LOUISVILLE, Ky. — A woman who served in the Croatian army faces extradition from a small Kentucky town to face charges that she forced prisoners to drink human blood and gasoline during the bloody aftermath of the breakup of Yugoslavia.
US Marshals arrested Azra Basic, 52, on Tuesday in Stanton, about 45 miles east of Lexington, where she lives and works at the nearby Nestle Prepared Foods plant. She has lived in Kentucky for several years, but it is not clear how she wound up in the rural city.
Born in Croatia, Basic is wanted in Bosnia on charges of committing war crimes against ethnic Serb civilians in 1992, including acts of murder and torture, Assistant US Attorney James Arehart wrote in a complaint requesting extradition.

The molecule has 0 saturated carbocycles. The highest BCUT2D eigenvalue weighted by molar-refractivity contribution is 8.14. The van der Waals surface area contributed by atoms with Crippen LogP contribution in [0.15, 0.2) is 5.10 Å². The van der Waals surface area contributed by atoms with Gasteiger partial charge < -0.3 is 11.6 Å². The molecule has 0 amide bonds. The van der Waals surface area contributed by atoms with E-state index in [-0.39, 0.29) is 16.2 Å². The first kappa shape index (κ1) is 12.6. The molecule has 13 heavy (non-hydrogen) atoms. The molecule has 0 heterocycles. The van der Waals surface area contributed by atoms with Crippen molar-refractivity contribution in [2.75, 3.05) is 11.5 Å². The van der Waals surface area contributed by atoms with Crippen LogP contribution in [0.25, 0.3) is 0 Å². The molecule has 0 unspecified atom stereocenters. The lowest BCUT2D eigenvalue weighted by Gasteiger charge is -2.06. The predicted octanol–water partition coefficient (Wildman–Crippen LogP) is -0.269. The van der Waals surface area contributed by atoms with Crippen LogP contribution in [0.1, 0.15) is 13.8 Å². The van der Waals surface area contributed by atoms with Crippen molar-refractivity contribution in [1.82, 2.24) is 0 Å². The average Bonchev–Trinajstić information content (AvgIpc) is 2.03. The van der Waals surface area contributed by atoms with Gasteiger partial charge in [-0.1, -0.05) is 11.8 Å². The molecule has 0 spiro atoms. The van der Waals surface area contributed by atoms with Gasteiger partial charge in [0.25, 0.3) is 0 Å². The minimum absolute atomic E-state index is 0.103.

Arehart said Bosnian authorities accuse Basic of killing at least one person and torturing others at three camps from April to June 1992, during Europe’s bloodiest conflict since World War II.
Witnesses said Basic forced one man to drink gasoline, another to drink human blood, and carved crosses into the flesh of a third man.
US Magistrate Judge Robert E. Wier ordered Basic held in federal custody without bond pending an April 1 status hearing. Prosecutors argued that no bail amount would guarantee Basic’s presence in court.
Basic’s attorney, Patrick Nash of Lexington, said yesterday that he plans to request bail. “I’m still getting my arms around this case,’’ said Nash, who was appointed by the court.